Several times I have given a presentation to law firms on “Unlocking the Secrets of Client Development.”

I like the title because it is catchy, but truthfully, there are no secrets. Selling yourself and your firm is not rocket science. It is mostly hard work and using your common sense to become a “go to” lawyer in your field and build high trust relationships. Here are tips on how to do it and things to avoid doing.


  • Take responsibility for your own success.
  • Develop a yearly, quarterly, monthly, weekly plan to use your non-billable time most effectively and efficiently.
  • Find a way to hold yourself accountable.
  • Focus and prioritize your client development efforts including what is the greatest return for your time.
  • Decide your target market (who is it you want to hire you) and what you want the target market to hire you to do.
  • Work harder and more creatively at client development than your competitors.
  • Be more responsive than your competitors.
  • Understand your clients’ industry, company and your individual client representatives’ needs and wants.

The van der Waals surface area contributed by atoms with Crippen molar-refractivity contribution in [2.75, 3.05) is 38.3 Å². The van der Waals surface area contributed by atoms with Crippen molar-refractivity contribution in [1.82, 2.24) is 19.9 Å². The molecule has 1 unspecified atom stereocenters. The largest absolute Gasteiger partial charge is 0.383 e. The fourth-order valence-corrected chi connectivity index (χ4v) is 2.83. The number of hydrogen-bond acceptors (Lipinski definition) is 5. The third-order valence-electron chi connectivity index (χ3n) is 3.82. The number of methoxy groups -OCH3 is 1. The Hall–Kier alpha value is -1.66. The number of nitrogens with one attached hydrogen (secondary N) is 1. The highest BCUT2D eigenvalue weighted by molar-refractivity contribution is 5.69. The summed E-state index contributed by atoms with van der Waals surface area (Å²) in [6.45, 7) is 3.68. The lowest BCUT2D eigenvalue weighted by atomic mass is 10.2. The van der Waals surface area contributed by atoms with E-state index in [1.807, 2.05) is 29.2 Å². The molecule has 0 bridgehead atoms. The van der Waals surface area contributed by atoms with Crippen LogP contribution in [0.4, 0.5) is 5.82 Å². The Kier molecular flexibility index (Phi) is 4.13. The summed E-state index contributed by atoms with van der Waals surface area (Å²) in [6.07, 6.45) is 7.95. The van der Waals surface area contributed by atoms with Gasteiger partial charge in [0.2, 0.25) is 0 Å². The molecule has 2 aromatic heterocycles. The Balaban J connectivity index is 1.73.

• Stay on top of current events to anticipate how they will create future legal issues for your clients.
  • Work on building relationships with your clients.
  • Find the marketing opportunity in the billable legal work you are doing.
  • Put your clients’ needs ahead of your own.
  • Ask great questions and listen.
  • Exceed your clients’ service expectations. Give more value than they expect. Find a way to give them some of your time.
  • Do something, no matter how small, each and every day.
  • Make sure each bill you send is accurate and reasonable.
  • Ask your clients sincerely: “Is there anything else I can do to help you?”


  • Don’t ever give up.
  • Don’t make excuses for not having time for client development.
  • Don’t ever appear to be selling. Clients may want to buy, but they hate feeling like they are being sold.
  • Don’t ever appear to be needy or greedy.
  • Don’t talk down to clients.
  • Don’t take any client for granted.
  • Don’t take on clients you will later regret. If it doesn’t “feel” right, it probably isn’t.
  • Don’t become complacent or satisfied. Stay hungry to learn and get better.
  • Don’t say “no problem” or “honestly”
  • Don’t talk so much, especially about you and your firm. Ask questions and then listen, listen, listen.
  • Don’t forget your team. Client development is a team sport.